Born 12 August [O.S. 31 July] 1831, Yekaterinoslav, Yekaterinoslav, Russian Empire (today Dnipropetrovsk, Ukraine) – died 8 May, 1891, London, was a founder of Theosophy and the Theosophical Society with Annie Besent, a member of the Fabian society.

Blavatsky posited that humanity had descended from a series of non-human "Root Races" (Cosmologically on par with the Christian sacraments, Cabalistic Tree of life, the eastern phylosophy of the chakras) naming the fifth root race (out of seven) the Aryan race. The Root Races were evolutionary stages, each new Root Race being more evolved than the previous one. She thought that the Aryans originally came from Atlantis, who were part of the fourth Root Race.

She did not encourage any feeling of superiority by any person or race, spreading the idea of the common origin and destiny of all humanity, and establishing the principle of universal brotherhood as the First Object of the Theosophical Society: "To form the nucleus of a Universal Brotherhood of Humanity without distinction of race, colour, or creed."

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She was in London in 1887. The poet W.B.Yeats describes meeting her.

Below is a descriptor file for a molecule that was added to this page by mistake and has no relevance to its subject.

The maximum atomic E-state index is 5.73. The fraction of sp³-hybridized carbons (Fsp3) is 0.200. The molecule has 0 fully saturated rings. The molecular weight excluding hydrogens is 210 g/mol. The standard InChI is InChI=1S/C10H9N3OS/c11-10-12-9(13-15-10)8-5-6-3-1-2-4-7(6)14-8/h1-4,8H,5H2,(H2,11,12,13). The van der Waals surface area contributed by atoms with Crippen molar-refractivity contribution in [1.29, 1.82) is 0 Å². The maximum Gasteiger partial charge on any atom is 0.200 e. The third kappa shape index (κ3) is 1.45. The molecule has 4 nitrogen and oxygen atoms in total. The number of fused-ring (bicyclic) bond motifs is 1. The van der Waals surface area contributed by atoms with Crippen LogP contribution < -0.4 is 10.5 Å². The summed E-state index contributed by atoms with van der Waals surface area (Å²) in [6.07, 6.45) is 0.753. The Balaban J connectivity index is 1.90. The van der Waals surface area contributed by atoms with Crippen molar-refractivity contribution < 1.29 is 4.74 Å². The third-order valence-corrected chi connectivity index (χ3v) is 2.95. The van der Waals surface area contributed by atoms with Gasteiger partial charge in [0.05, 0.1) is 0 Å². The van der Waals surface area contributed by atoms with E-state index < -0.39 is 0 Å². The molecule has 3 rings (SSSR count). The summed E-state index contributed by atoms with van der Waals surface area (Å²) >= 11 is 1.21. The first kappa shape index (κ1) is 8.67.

I found Madame Blavatsky in a little house at Norwood, with but, as she said, three followers left--the Society of Psychical Research had just reported on her Indian phenomena--and as one of the three followers sat in an outer room to keep out undesirable visitors, I was kept a long time kicking my heels. Presently I was admitted and found an old woman in a plain loose dark dress: a sort of old Irish peasant woman with an air of humour and audacious power. I was still kept waiting, for she was deep in conversation with a woman visitor. I strayed through folding doors into the next room and stood, in sheer idleness of mind, looking at a cuckoo clock. It was certainly stopped, for the weights were off and lying upon the ground, and yet as I stood there the cuckoo came out and cuckooed at me. I interrupted Madame Blavatsky to say. 'Your clock has hooted me.' 'It often hoots at a stranger,' she replied. 'Is there a spirit in it?' I said. 'I do not know,' she said, 'I should have to be alone to know what is in it.' I went back to the clock and began examining it and heard her say 'Do not break my clock.' I wondered if there was some hidden mechanism, and I should have been put out, I suppose, had I found any, though Henley had said to me, 'Of course she gets up fraudulent miracles, but a person of genius has to do something; Sarah Bernhardt sleeps in her coffin.' Presently the visitor went away and Madame Blavatsky explained that she was a propagandist for women's rights who had called to find out 'why men were so bad.' 'What explanation did you give her?' I said. 'That men were born bad but women made themselves so,' and then she explained that I had been kept waiting because she had mistaken me for some man whose name resembled mine and who wanted to persuade her of the flatness of the earth.